Jamma Masjid Attractions of ASI Ranchi Circle
The Jami Mosque (Lat. 250 04‘ 29’’ N., Long. - 870 46’ 46’’ E.) is located about 32 km from the district headquarter Sahebganj and about 480 km from Ranchi, the capital city of Jharkhand. Jami Mosque was built in the last quarter of the 16th century AD by Raja Mansingh, the Governor of Emperor Akbar. It is situated on a high land known as “Hadaf" which is an Arabic term that means the target of Archery butts. Hadaf was part of Rajmahal township where the capital was shifted in 1592 AD from Gaur due to the change of course of the river Ganga and further the population being decimated by some epidemic in 1575 AD.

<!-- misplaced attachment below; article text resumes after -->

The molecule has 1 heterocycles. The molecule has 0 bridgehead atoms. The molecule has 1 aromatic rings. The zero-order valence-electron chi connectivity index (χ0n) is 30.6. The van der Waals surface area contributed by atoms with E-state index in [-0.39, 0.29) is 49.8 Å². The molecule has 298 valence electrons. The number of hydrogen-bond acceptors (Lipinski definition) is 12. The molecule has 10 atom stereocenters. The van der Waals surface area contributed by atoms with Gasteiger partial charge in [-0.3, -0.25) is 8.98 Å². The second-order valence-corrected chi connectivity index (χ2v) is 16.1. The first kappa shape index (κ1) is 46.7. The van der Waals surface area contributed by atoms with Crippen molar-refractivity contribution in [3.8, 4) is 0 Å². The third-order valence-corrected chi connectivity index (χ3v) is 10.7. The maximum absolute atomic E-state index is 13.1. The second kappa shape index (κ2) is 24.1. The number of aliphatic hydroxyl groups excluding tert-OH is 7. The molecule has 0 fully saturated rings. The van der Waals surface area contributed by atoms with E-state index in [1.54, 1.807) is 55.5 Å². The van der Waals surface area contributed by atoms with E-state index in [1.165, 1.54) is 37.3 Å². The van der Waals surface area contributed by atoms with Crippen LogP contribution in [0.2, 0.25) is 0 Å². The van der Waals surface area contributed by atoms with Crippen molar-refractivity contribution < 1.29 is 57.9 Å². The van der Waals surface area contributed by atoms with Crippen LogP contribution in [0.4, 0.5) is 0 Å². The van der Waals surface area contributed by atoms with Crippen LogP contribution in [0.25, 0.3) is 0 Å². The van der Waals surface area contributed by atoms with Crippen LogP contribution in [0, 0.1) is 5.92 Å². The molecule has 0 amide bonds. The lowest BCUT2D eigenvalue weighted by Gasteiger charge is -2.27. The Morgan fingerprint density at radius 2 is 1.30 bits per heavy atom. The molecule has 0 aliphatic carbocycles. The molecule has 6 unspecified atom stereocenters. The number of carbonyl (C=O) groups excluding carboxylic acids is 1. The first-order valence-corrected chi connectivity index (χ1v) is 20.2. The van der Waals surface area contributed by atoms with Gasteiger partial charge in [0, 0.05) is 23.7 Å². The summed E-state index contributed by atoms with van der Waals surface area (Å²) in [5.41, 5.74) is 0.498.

The Mosque, locally called as Jami Masjid is consisted of a large prayer hall to the west, a spacious courtyard enclosed by a high compound wall with arched recesses on its inner-side, and it has three gateways on the north, south and east, the last being the main entrance with a porch in its front. Originally, the entire buildings measured 76.20 mt x 64.00 mt but over the years its southern portion, its northern portion had collapsed. At present the Ranchi circle of ASI has taken up its conservation, required restoration work is in progress. The prayer chamber of the mosque consisted of a large central hall that looks two storied from outside because of the effect produced by large windows and the continuous parapet below it. The western wall of the prayer chamber consists of several niches with some floral designs picked out in stucco. The architectural features of the mosque are so impressive that a scholar describes it to be a building of “vastly more taste and far surpasses any of the buildings in Gaur...” i.e. present day Bengal.